There’s just one version of the Urus available at the moment, which has a price tag of $390,000 before on-road costs. Tick some options and it will approach $500k.

It’s unlikely you’ll be unmoved by any encounter with the Urus – even the Porsche Cayenne Turbo didn’t manage to be this divisive when the idea of an SUV with supercar handling was mooted. And it’s hard not to be impressed by how incredibly quick it is in a straight line and then around the corner. It is size-defying and is indeed as dramatic as a supercar on the road thanks to a monstrously powerful engine and seriously sophisticated suspension.

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Leaving its phenomenally powerful V8 aside for a moment, the Urus’ platform with sophisticated 4×4 system is a good place to start. It’s sourced from the Audi SQ7, but the Lamborghini SUV boasts active anti-roll bars that eradicate any lateral wallowing in corners as well as rear wheel steering to help sharpen up turn-in responses. The driver can select drive modes with up to six settings using the Tamburo. That’s Lamborghini’s name for the array of controls on the centre console offering different chassis and powertrain presets for tarmac, sport and track driving, plus snow, gravel or sand.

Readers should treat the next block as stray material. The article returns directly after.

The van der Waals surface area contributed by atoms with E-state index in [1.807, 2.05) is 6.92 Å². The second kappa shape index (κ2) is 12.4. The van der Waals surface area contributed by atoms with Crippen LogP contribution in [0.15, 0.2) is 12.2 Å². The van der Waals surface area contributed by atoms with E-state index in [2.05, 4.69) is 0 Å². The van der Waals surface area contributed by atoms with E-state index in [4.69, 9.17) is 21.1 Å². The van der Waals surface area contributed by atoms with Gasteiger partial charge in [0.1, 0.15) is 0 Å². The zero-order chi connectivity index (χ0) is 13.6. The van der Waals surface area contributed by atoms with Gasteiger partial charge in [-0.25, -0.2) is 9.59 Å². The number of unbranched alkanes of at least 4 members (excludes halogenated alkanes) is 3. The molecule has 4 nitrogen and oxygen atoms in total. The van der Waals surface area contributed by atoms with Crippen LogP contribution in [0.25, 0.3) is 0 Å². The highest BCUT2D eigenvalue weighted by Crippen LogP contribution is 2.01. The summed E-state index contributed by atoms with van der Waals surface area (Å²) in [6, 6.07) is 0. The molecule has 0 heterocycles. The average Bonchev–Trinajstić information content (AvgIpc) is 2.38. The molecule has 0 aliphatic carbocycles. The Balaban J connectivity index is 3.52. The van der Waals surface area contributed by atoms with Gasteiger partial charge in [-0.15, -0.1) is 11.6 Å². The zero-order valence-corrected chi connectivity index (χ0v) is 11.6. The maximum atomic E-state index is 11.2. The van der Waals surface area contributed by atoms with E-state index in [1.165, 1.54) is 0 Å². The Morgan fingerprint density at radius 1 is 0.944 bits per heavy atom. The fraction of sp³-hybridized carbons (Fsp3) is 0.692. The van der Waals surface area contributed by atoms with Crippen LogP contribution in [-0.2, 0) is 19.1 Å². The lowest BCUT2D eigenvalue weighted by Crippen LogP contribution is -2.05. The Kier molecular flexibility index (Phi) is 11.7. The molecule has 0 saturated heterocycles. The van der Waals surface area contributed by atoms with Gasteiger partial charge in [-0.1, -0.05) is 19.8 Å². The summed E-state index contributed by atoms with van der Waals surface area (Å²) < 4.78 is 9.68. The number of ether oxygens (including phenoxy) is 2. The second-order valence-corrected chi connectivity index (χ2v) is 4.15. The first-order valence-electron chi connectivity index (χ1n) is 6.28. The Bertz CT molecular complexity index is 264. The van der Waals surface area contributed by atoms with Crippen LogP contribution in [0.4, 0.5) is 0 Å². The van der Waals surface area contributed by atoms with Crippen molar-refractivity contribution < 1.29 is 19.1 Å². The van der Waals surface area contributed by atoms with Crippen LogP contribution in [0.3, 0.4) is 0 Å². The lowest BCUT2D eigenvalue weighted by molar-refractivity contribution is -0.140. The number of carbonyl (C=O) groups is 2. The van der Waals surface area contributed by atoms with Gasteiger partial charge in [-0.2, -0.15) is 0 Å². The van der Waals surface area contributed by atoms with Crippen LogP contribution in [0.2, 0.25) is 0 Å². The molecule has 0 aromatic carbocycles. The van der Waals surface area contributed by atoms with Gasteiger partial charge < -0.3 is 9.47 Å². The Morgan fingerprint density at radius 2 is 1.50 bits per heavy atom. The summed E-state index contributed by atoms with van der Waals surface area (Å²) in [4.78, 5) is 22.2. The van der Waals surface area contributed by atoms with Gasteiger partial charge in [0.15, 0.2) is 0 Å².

The chassis tech all translates into a driving experience worthy of the Lamborghini name. Once you’re accustomed to the size of the beast, you can drive it as you would any modern performance car. Accurate and well-weighted steering offers crisp turn-in, and the Urus corners impressively flat and hard with tremendous grip. It’s also amazingly agile, offering quick responses to direction changes while remaining reassuringly stable.

It’s all surprisingly effortless from behind the wheel. The 8-speed automatic gearbox operates seamlessly in the background, while massive carbon-ceramic brakes bring the Urus to heel with dramatic efficiency on the road.